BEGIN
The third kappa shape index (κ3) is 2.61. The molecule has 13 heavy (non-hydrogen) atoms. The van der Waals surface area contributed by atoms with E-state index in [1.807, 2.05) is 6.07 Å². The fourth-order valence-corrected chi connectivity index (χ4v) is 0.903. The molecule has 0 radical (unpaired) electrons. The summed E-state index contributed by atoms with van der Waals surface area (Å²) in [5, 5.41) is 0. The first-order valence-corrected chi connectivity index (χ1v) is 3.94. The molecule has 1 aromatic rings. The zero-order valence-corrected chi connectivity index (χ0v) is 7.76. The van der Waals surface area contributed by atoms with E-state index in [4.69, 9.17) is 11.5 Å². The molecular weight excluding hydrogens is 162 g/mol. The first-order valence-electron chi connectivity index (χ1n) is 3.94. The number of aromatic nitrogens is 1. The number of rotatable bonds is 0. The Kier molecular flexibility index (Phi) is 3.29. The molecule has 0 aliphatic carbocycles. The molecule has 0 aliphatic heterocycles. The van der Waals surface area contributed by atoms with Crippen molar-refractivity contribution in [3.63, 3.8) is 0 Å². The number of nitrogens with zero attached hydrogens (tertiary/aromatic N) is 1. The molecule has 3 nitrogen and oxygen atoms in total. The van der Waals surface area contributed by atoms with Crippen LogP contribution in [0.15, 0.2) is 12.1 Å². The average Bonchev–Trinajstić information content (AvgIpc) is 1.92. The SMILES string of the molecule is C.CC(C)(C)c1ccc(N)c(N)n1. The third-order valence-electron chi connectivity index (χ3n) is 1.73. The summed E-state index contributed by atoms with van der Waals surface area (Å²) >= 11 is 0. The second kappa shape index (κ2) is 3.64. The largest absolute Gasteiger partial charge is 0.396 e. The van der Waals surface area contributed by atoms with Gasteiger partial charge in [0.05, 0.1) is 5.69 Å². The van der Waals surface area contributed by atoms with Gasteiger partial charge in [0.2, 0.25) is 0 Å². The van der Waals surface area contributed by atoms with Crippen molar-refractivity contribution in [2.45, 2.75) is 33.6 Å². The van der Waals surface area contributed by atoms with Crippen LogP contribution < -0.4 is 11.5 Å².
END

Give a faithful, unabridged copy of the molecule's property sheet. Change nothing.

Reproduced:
The third kappa shape index (κ3) is 2.61. The molecule has 13 heavy (non-hydrogen) atoms. The van der Waals surface area contributed by atoms with E-state index in [1.807, 2.05) is 6.07 Å². The fourth-order valence-corrected chi connectivity index (χ4v) is 0.903. The molecule has 0 radical (unpaired) electrons. The summed E-state index contributed by atoms with van der Waals surface area (Å²) in [5, 5.41) is 0. The first-order valence-corrected chi connectivity index (χ1v) is 3.94. The molecule has 1 aromatic rings. The zero-order valence-corrected chi connectivity index (χ0v) is 7.76. The van der Waals surface area contributed by atoms with E-state index in [4.69, 9.17) is 11.5 Å². The molecular weight excluding hydrogens is 162 g/mol. The first-order valence-electron chi connectivity index (χ1n) is 3.94. The number of aromatic nitrogens is 1. The number of rotatable bonds is 0. The Kier molecular flexibility index (Phi) is 3.29. The molecule has 0 aliphatic carbocycles. The molecule has 0 aliphatic heterocycles. The van der Waals surface area contributed by atoms with Crippen molar-refractivity contribution in [3.63, 3.8) is 0 Å². The number of nitrogens with zero attached hydrogens (tertiary/aromatic N) is 1. The molecule has 3 nitrogen and oxygen atoms in total. The van der Waals surface area contributed by atoms with Crippen LogP contribution in [0.15, 0.2) is 12.1 Å². The average Bonchev–Trinajstić information content (AvgIpc) is 1.92. The SMILES string of the molecule is C.CC(C)(C)c1ccc(N)c(N)n1. The third-order valence-electron chi connectivity index (χ3n) is 1.73. The summed E-state index contributed by atoms with van der Waals surface area (Å²) >= 11 is 0. The second kappa shape index (κ2) is 3.64. The largest absolute Gasteiger partial charge is 0.396 e. The van der Waals surface area contributed by atoms with Gasteiger partial charge in [0.05, 0.1) is 5.69 Å². The van der Waals surface area contributed by atoms with Gasteiger partial charge in [0.2, 0.25) is 0 Å². The van der Waals surface area contributed by atoms with Crippen molar-refractivity contribution in [2.45, 2.75) is 33.6 Å². The van der Waals surface area contributed by atoms with Crippen LogP contribution < -0.4 is 11.5 Å².